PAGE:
The past few years have been a crucial time for multi-messenger astrophysics, marked by significant break- throughs such as the first detection of gravitational waves resulting from the merging of two neutron stars, and the recent announcement of the first identified high-energy neutrino source observed by IceCube in coincidence with the AGN-powered galaxy NGC1068.
These discoveries, alongside the advancements in transient astronomy and the development of new sensitive, wide-field instrumentation across various electromagnetic and astroparticle spectra (such as SKA, CTA, KM3NeT, ELT, and Athena), have made this field an active and vibrant area of research where the nature of many phenomena is still unknown or debated.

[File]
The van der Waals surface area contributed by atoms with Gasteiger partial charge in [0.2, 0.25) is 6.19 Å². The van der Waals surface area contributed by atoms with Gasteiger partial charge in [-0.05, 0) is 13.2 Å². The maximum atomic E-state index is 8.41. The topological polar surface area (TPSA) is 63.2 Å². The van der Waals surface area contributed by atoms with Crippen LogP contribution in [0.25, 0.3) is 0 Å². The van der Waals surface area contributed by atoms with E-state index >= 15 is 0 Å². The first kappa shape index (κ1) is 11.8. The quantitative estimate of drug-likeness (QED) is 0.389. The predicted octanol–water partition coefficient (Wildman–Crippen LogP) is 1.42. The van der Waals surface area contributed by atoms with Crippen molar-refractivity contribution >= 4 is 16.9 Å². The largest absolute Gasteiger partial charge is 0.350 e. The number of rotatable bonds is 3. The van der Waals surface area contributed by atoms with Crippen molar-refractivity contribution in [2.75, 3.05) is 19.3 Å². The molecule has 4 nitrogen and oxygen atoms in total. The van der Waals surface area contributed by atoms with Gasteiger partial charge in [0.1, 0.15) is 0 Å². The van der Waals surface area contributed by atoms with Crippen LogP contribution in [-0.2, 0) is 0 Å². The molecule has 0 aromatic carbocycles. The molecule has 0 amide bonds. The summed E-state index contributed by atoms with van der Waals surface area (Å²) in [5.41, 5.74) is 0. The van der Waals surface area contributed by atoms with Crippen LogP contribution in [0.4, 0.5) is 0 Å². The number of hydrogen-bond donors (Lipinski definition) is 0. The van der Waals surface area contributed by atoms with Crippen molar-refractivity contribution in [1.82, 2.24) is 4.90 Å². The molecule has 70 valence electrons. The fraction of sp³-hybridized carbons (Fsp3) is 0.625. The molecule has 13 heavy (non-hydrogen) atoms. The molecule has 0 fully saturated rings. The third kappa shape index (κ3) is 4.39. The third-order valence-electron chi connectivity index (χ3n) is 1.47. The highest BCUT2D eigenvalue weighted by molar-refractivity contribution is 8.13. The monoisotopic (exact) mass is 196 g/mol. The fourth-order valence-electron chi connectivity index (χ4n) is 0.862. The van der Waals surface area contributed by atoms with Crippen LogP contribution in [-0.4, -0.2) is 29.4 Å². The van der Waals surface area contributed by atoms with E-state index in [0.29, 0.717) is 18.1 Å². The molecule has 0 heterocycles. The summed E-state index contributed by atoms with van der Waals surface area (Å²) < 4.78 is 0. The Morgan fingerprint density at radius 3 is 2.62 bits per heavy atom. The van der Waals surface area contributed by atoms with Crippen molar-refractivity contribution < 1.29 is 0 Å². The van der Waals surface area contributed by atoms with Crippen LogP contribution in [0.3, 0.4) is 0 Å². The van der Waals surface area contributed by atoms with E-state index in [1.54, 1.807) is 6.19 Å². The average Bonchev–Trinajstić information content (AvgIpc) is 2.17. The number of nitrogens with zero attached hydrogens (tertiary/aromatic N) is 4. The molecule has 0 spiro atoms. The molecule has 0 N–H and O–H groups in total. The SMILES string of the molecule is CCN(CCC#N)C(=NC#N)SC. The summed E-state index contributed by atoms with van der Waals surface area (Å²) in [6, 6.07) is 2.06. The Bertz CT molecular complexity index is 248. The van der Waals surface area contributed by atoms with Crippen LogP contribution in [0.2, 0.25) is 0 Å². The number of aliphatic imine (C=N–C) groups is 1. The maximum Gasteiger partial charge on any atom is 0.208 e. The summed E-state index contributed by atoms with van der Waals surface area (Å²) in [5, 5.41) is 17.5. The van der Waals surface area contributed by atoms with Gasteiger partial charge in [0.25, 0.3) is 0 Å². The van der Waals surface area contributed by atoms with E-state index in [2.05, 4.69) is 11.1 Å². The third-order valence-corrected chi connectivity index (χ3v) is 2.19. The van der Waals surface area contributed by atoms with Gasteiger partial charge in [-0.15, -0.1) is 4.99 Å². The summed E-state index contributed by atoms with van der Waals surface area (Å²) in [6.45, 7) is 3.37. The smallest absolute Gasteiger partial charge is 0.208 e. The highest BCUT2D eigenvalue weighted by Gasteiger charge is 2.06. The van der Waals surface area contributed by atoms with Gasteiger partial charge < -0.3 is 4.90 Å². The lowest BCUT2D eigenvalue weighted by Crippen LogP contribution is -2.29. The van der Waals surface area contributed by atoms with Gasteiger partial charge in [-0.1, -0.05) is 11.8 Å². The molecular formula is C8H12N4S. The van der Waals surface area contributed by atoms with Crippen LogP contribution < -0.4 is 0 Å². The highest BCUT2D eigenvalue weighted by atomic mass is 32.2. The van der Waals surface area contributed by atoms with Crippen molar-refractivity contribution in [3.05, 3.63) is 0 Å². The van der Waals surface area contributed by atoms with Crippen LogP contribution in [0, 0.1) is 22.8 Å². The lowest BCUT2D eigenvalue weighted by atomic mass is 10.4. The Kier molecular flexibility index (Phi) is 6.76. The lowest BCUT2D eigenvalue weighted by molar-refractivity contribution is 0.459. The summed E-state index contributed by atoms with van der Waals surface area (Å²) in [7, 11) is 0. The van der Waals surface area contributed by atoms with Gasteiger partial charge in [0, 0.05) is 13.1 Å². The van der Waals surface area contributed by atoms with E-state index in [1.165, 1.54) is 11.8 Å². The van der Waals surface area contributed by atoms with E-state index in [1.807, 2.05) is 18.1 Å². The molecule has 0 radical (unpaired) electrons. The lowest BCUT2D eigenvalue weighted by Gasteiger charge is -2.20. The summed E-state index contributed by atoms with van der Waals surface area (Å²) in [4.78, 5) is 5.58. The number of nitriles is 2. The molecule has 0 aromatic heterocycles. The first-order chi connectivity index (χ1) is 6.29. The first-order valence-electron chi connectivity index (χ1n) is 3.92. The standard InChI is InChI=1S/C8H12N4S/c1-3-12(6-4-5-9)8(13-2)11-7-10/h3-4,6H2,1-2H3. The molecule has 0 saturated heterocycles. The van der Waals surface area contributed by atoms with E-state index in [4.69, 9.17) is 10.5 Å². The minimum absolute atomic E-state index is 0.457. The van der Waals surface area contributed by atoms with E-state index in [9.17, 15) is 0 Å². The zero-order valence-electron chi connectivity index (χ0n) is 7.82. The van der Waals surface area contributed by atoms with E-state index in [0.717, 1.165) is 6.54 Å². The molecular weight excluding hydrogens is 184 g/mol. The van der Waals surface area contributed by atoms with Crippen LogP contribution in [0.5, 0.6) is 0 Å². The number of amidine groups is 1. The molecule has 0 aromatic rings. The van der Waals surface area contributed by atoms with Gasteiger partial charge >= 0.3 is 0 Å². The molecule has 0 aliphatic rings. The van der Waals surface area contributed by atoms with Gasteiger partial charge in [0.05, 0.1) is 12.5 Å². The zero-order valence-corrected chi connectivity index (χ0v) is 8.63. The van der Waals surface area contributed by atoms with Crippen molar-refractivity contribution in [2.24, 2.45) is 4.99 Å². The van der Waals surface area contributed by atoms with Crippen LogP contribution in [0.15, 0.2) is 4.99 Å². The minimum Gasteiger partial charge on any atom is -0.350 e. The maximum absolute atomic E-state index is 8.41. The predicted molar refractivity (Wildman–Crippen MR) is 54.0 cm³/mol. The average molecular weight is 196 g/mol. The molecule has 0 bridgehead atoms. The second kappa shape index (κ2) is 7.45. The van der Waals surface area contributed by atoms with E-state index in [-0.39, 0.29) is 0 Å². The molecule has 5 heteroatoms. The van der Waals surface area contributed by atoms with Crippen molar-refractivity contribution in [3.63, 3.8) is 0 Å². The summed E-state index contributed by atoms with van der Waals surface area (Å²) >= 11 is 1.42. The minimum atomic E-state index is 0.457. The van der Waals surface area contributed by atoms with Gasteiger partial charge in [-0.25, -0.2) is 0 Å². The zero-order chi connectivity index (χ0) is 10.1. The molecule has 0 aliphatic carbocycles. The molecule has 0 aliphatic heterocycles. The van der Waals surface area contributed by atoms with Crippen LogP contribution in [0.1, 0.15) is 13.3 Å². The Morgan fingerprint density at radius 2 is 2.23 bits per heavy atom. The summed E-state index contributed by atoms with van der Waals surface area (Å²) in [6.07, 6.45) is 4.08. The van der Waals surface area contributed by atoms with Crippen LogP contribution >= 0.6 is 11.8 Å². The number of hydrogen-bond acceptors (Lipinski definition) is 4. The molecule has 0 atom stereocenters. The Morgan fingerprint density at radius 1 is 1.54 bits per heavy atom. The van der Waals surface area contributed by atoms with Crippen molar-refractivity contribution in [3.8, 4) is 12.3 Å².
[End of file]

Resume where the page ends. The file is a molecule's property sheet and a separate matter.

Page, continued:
Furthermore, these experiments will explore an energy regime where phenomena such as Lorentz invariance violation, and more in general physics beyond the standard model, may become finally detectable.
In the upcoming decade, both space and ground-based detectors will jointly explore the Universe through all of its messengers and any improvement on the observational side will be a barren effort without a parallel work on theory and phenomenology, to study the physics of cosmic-ray acceleration in the objects that we identify via these observations.
We are excited to discuss at IFPU the latest developments in gravitational waves, astrophysical neutrinos, UHERCs, and the highly energetic dynamic sky, as well as to explore novel approaches for multi-messenger science and the associated research infrastructures.